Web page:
Indonesia Offers $420m Geothermal Projects in Sumatra and Maluku i

Indonesia is set to become the world's second largest geothermal power producer, overtaking the Philippines, with its capacity to generate geothermal electricity expected to increase by 385 megawatts next year. (Reuters Photo/Beawiharta)

By : Dion Bisara | on 2:15 PM September 27, 2016
Category : Business, Economy

Jakarta. Two geothermal working areas in Jambi and North Maluku, worth a total $420 million, will be offered by the government towards reaching renewable energy goals, a ministry representative said.

The government has established 33 projects for investors after passing the geothermal law in 2014 which allows exploitation of forested areas to tap 29,000 megawatts of geothermal energy potential.

The latest two projects are the 110-megawatt Graho Nyabu power plant in Jambi, which covers an area of 109,000 hectares and has an estimated reserve of 200 megawatts, and the 20-megawatt Gunung Hamiding power plant in North Maluku on 42,100 hectares, with an estimated reserve of 265 megawatts.

Yunus Saefulhak, director of geothermal services at the Ministry of Energy and Mineral Resources, said investors can submit their offers by Oct. 20.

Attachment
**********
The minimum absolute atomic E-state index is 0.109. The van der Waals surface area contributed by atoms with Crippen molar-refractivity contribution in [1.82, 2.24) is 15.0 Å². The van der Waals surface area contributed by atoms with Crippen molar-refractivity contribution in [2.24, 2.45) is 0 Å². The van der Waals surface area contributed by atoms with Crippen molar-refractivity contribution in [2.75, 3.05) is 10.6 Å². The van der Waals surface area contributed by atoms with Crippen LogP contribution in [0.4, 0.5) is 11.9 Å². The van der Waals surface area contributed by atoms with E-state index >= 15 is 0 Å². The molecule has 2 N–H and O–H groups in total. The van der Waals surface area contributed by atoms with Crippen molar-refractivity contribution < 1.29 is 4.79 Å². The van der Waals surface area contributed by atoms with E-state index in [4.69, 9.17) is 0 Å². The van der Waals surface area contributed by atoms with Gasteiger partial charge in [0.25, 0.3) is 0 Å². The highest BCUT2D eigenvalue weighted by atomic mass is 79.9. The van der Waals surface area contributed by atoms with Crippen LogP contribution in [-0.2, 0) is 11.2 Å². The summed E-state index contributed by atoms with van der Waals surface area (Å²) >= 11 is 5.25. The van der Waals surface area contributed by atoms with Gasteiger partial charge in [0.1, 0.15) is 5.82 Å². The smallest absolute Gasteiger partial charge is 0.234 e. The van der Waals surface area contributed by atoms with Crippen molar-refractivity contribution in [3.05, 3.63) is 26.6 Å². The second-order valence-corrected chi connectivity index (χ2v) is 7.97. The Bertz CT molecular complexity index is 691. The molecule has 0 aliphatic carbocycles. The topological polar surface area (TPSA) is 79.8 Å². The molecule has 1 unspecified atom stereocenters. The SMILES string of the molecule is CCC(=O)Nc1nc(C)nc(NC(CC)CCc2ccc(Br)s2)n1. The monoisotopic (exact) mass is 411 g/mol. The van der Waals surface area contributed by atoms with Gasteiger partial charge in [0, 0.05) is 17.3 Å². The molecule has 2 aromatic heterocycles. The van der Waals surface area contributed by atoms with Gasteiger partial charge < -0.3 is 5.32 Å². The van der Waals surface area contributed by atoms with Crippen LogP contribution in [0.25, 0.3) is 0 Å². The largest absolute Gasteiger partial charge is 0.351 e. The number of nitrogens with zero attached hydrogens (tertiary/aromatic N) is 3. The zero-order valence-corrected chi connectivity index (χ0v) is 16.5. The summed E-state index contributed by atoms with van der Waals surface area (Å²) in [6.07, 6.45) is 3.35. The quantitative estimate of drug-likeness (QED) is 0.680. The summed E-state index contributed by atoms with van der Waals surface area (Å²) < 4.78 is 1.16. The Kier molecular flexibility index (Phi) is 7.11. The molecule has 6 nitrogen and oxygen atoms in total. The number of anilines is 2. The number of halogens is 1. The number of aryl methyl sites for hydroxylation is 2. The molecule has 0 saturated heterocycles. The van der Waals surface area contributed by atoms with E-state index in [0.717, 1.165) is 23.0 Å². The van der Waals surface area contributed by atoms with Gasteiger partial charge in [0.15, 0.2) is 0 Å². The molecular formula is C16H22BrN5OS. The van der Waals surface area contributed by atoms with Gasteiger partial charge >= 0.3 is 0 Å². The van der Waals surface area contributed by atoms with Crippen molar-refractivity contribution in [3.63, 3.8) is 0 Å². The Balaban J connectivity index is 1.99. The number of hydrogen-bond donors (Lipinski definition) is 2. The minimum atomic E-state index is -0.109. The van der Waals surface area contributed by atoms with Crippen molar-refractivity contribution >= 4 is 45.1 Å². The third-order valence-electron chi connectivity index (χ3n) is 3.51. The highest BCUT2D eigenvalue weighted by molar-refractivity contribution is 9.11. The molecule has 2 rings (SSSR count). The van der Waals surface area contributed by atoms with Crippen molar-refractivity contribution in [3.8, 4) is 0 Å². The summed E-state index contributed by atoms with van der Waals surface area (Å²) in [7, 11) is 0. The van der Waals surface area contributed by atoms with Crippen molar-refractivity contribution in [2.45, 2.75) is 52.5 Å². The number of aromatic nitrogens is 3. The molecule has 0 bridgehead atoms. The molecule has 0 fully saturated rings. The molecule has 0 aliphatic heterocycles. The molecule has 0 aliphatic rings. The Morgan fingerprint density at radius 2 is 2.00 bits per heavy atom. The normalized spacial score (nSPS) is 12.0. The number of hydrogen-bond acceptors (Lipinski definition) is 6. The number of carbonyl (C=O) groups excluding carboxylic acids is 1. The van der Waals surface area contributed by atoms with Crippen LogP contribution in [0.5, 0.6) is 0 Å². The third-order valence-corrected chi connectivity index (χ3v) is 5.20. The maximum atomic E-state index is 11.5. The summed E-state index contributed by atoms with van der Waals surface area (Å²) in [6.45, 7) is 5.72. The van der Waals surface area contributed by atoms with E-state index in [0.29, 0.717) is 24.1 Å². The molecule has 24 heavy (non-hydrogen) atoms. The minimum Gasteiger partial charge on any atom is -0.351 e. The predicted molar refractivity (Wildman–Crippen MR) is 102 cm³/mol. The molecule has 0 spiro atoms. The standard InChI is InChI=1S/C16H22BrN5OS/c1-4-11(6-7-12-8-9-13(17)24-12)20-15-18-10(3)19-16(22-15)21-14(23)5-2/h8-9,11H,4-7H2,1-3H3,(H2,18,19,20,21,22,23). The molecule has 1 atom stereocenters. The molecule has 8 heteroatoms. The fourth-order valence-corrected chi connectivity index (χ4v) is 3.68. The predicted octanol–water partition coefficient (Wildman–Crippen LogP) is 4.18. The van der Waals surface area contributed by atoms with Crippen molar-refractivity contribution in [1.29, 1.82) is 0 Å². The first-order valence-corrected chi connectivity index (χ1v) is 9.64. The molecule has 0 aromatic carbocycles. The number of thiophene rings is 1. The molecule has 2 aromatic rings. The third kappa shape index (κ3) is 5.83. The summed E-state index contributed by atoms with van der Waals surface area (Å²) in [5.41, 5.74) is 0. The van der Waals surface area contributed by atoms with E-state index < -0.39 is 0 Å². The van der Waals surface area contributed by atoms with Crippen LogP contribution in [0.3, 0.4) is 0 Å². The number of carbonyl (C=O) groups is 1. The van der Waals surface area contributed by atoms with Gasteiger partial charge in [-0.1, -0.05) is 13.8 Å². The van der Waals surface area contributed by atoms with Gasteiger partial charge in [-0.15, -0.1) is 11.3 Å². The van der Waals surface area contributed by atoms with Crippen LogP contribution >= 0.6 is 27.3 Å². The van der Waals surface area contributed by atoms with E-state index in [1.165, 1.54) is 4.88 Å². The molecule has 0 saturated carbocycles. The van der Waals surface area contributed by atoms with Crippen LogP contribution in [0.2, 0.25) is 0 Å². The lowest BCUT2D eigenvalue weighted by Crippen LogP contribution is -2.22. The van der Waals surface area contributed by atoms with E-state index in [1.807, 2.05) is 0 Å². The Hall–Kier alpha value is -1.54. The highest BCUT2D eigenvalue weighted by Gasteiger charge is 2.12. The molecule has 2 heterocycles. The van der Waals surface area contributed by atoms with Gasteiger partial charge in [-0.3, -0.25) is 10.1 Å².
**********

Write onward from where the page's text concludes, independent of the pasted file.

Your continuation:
Benchmark prices offered for Graho Nyabu geothermal block is capped at 15 cents per kilowatt-hour and 22.6 cents per kilowatt-hour for Gunung Hamibing, Yunus said.

Two more geothermal projects will be up on offer later this month — the 10-megawatt Gunung Galunggung in West Java and the 20-megawatt Gunung Wilis in East Java, and two more are being prepared for auction — the 20-megawatt Marana in South Sulawesi and the 65-megawatt Gunung Talang-Bukit Kili in West Sumatra.

According to the ministry, 25 more projects with a total capacity of approximately 1,500 megawatts will be auctioned by 2018.

Since the law passed two years ago, the government has only auctioned the 165-megawatt Gunung Lawu on the border of East and Central Java, and the 55-megawatt Way Ratai in Lampung. The first project was won by state-owned energy company Pertamina, while the second by Enel Green Power, an Italian multinational renewable-energy corporation, and a local firm Optima Nusantara Energi.

By 2025, Indonesia wants to reach the capacity of 7,000 megawatts from geothermal power plants. Currently, the capacity is only 1,404 megawatts.

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